|CHODOVA PLANA: Tachov, Bohemia|
Alternate name: Cz. Chodová Planá, Ger. Kuttenplan in western Bohemia. Jews lived there and nearby from 1570 with an organized community from. 1620. A synagogue is mentioned in 1645. In 1681, Abraham Lichtenstadt succeeded in having an expulsion threat canceled. Abraham Broda was rabbi between 1690 and 1693. In 1733 the Jewish quarter was spared during a town fire. 22 families lived there in 1736. A baroque synagogue was built in 1759. 32 families occupied twelve houses in 1767. The community pinkas compiled in 1756 was published by S. Ochser in 1910. Count Cajetan of Berchem-Haimhausen (1795–1863), unusually friendly and helpful to the Jews, in 1843 to ensure endowed employment of a rabbi "of a modern school of thought with opinions on reform suited to our age but not in conflict with the laws of the country." In 1861, he also endowed a fund for the Jewish poor. A memorial tablet to the Haimhausen family was placed in the synagogue. A new cemetery was established in 1890. Jewish population: 35 families in 1818, 230 in 1910, and 3 in 1932 with 18 in nearby Plana. Prominent Jews: The Hoenigsberg family. R.Joseph Breslau, and renegade Johann Emanyel Veith. Jews of nearby Drmoul (Duerrmaul) with an 1801 baroque synagogue and an ancient cemetery.developed the spa amenities of Marienbad (Mariánské Láznē) and were founders of the Marienbad community. About 100 Jews living in Drmoul in 1896 and 48 in 1931. The Jews left in 1938. The Nazis burned the synagogue in 1938. [February 2009]
MGJV, 13 (1910), 32–38, 57–89
M. Grunwald, in: MGWJ, 71 (1927), 419–25
A. Grotte, Deutsche, boehmische und polnische Synagogentypen (1915), index; N. Fryd, Vzorek bez ceny a pan biskup (1967)
Bondy-Dworský, 2 (1906), 684
Z. ha-Levy Hurwitz, in: Oẓar ha-Ḥayyim, 13 (1937), 60–62.
US Commission No. CZCE000005
Alternate name: Kuttenplan in German. Chodova Plana is located in Bohemia, Tachov at 49º03' 12º04', 47 km WNW of Plzen. The old cemetery is located at 400 m SW. Present town population is 1,000-5,000 with no Jews.
Earliest known Jewish community was 1645. 1930 Jewish population was 14. Jews moved to big towns in second half of 19th century. Charles S. Kuh (died 1871, Beaufort, S. Carolina), vice-president of the United Brothers of New York, lived here. The Jewish cemetery originated probably in 17th century with last known Conservative Jewish burial probably in 1889-1890. Commission Plana (Ger.: Plan) 3 km away used cemetery. The isolated flat rural (agricultural) land has no sign or marker. Reached by turning directly off a public road, access is open to all via a broken masonry wall without gate. The pre- and post-WWII size of cemetery is 1300 sq. m ha.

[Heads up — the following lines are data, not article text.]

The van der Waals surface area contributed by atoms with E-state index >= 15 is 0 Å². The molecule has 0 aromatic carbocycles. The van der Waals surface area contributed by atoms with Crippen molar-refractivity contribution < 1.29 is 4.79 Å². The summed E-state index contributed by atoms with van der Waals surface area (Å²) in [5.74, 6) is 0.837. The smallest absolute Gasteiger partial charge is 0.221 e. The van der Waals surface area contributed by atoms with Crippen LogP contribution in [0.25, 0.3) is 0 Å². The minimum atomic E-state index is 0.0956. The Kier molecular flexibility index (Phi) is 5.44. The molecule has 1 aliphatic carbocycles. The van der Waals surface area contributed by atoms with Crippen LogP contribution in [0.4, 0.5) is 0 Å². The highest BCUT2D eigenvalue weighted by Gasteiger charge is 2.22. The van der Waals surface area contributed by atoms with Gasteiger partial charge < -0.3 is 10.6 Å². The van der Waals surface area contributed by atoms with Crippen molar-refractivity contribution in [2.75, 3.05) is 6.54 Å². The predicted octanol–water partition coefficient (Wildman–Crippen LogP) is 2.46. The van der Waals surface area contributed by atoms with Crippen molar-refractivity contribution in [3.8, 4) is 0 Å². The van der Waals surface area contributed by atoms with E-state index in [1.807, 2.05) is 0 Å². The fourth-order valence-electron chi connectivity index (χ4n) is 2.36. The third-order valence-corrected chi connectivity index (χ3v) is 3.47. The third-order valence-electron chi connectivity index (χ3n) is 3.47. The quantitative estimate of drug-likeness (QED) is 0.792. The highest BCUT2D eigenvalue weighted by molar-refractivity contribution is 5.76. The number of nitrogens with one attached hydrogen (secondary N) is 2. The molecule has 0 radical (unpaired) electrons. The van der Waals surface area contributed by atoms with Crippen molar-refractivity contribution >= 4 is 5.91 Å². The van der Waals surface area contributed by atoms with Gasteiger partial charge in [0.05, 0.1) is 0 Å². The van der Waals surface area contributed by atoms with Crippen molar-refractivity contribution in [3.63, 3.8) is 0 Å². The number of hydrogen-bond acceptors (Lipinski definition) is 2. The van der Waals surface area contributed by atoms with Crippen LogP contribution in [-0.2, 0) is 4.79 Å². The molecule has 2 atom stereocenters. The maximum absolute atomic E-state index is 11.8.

100-500 stones, most in original location, date from probably the 17th century. The granite and sandstone flat shaped stones, finely smoothed and inscribed stones, flat stones with carved relief decoration or multi-stone monuments have Hebrew and German inscriptions. The cemetery contains no known mass graves or structures. The present owner of the cemetery property is Zidovska Nabozenska Obec Plzen Jewish community. The property now is used only as a Jewish cemetery. Adjacent properties are recreational and agricultural. Rarely, private visitors and local residents stop. Vandalism occurred probably prior to World War II, during World War II, occasionally 1945-1991 with no maintenance. Serious threat: vandalism. Moderate threat: uncontrolled access and weather erosion. Slight threat: pollution, vegetation and existing nearby development.
Jiri Fiedler completed survey on 13th Nov. 1991 using Gold: Die Juden und Judengemeinden Bohemens.. (1934), Jan Herman: Zidovske hrbitovy v Cechach a na Morave (1980), census 1930. The site was not visited.
The Jewish cemetery originated in 1890 with last known Conservative Jewish burial in 1930s. Commission Plana (German: Plan) 3 km used this cemetery. The flat agricultural suburban location, separate but near cemeteries, has no sign or marker. Reached by turning directly off a public road, access is open to all via a continuous masonry wall without gate. The pre- and post-WWII size of cemetery is about 40x60 m ha.
100-500 stones, most in original location, date from 19th century. The marble and granite flat shaped stones, finely smoothed and inscribed stones or multi-stone monuments have Hebrew and German inscriptions. The cemetery contains no known mass graves or structures. Plzen Zidovska Nabozenska Obec owns Jewish cemetery property. Adjacent properties are agricultural and residential. Rarely, private visitors and local residents stop. Vandalism occurred probably prior to World War II (1938 by Nazis), during World War II, occasionally 1945-1991 with no maintenance. Serious threat: vandalism. Moderate threat: uncontrolled access and proposed nearby development.
|Last Updated on Friday, 13 February 2009 11:31|